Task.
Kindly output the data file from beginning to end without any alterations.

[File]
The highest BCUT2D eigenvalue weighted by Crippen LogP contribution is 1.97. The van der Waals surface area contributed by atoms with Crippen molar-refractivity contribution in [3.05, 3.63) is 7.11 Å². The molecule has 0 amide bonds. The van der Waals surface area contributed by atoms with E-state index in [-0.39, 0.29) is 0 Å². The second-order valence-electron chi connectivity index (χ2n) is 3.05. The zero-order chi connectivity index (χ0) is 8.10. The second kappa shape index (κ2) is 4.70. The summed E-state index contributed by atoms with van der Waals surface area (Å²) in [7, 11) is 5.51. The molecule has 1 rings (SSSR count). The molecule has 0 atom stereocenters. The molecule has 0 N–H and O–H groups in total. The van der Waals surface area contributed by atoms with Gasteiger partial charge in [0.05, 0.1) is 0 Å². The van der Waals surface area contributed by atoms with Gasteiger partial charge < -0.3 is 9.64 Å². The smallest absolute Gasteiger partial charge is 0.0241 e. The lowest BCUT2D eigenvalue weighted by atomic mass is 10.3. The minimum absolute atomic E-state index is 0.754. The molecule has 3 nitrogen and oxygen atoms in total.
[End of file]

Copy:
The highest BCUT2D eigenvalue weighted by Crippen LogP contribution is 1.97. The van der Waals surface area contributed by atoms with Crippen molar-refractivity contribution in [3.05, 3.63) is 7.11 Å². The molecule has 0 amide bonds. The van der Waals surface area contributed by atoms with E-state index in [-0.39, 0.29) is 0 Å². The second-order valence-electron chi connectivity index (χ2n) is 3.05. The zero-order chi connectivity index (χ0) is 8.10. The second kappa shape index (κ2) is 4.70. The summed E-state index contributed by atoms with van der Waals surface area (Å²) in [7, 11) is 5.51. The molecule has 1 rings (SSSR count). The molecule has 0 atom stereocenters. The molecule has 0 N–H and O–H groups in total. The van der Waals surface area contributed by atoms with Gasteiger partial charge in [0.05, 0.1) is 0 Å². The van der Waals surface area contributed by atoms with Gasteiger partial charge < -0.3 is 9.64 Å². The smallest absolute Gasteiger partial charge is 0.0241 e. The lowest BCUT2D eigenvalue weighted by atomic mass is 10.3. The minimum absolute atomic E-state index is 0.754. The molecule has 3 nitrogen and oxygen atoms in total.